Select three large or four medium raw tomatoes. Peel and core. Place them in a blender. Add one-half medium onion, one seeded, green pepper, one teaspoon salt or one tablespoon sugar and blend. You can add celery and carrots. The water and pulp will separate. For better blending and less separation, heat tomato mixture to simmering. Cool and package in freezer containers.

Use frozen tomato products within 12 to 18 months. Longer storage is safe but decreases overall quality.




From: Margie (ILovePhotos) Posted by hostMay-28 2:10 PM 
To: All  (159 of 159) 
 125.159 in reply to 125.26 

The 4-Ingredient Elderberry Syrup That Destroys The Cold & Flu

There are several varieties of elderberry grown throughout the world, but the medicinal herb we want for its powerful cold- and flu-fighting powers is European black elderberry, or Sambucus nigra L.

Elder is a shrub that originates in Europe, Asia and Africa, and it has dark black berries and small white flowers. Medicinal uses of the elder plant go back centuries. Remnants of the plant have been found in stone age sites, and the plant was referenced in writings by Pliny the Elder and Hippocrates.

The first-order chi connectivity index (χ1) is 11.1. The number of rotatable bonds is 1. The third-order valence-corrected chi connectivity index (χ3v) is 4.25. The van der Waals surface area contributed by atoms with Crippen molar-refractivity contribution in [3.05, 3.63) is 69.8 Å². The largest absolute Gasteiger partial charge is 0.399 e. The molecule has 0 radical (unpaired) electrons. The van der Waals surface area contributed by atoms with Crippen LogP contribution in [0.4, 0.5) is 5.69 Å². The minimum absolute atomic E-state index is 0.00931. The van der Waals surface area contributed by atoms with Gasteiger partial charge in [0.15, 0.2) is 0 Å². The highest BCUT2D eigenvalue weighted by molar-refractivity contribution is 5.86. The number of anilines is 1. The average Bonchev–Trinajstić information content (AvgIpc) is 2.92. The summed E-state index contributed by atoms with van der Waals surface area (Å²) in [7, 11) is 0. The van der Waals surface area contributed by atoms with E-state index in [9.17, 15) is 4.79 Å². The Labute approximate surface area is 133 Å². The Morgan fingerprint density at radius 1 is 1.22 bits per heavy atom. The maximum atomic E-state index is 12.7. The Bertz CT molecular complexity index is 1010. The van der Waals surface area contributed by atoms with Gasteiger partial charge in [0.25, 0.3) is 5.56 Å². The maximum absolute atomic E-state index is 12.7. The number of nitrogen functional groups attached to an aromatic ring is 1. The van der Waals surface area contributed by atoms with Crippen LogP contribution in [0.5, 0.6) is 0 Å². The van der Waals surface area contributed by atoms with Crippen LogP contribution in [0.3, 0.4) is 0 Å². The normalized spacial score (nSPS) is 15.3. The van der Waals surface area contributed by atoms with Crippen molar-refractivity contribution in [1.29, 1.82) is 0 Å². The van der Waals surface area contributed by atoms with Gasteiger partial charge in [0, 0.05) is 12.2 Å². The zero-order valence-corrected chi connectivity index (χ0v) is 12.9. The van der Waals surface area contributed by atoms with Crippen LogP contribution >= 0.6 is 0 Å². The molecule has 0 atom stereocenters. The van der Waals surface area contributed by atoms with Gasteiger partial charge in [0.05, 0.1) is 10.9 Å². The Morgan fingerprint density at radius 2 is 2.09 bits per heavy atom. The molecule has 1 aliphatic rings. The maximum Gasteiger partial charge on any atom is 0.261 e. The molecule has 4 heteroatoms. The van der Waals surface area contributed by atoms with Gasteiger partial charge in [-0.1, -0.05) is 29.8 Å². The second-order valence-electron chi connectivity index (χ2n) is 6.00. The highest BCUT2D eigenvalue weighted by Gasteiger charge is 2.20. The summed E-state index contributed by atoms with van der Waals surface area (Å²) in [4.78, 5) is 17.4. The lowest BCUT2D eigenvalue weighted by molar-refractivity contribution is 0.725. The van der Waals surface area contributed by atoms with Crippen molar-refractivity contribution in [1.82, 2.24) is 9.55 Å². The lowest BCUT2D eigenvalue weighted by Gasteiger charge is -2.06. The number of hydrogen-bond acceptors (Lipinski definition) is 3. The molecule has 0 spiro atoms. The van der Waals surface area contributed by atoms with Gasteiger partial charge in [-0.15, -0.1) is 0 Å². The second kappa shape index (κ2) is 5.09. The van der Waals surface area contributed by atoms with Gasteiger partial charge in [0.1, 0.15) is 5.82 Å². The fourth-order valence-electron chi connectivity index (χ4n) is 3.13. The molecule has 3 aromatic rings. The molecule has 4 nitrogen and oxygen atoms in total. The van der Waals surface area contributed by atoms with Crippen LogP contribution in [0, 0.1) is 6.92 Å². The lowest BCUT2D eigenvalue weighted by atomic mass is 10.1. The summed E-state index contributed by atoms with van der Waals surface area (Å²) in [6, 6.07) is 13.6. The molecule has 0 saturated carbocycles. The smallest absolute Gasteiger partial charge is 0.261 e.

Almost all parts of the elder plant were used in ancient times. The wood was used for making instruments. The flowers and berries were used for medicine.

Of course, elderberry can be grown and harvested in your own yard. If you choose to do this, make sure the elderberry plant you grow is the correct type. The varieties native to the United States are not the same as black elderberries that are used in herbal remedies. If you do not have your own elderberry plant, you can buy the dried elderberries and use them to make your own herbal medicines.


Elderberries are high in vitamins A, B and C and have antioxidant, antiviral and other healthy properties.

A Word of Caution

Elderberries contain seeds that contain a toxic chemical, but cooking the berries removes the toxicity. Elderberries can be prepared in many ways, including in teas, syrups and tinctures. One of the great benefits of most elderberry preparations is that they are safe for children as well as for adults.

Medicinal Recipes

This winter, why not make your own elderberry medicine? Following are two recipes that can help keep your family healthy.

Elderberry Syrup Recipe

Elderberry is easily made into a syrup that can be used not only as a medicine but also on pancakes and ice cream. This syrup can last several months when stored in an airtight container in the refrigerator. In addition to water, it contains only four ingredients.


  • 4 cups cold water
  • 2 cups dried elderberries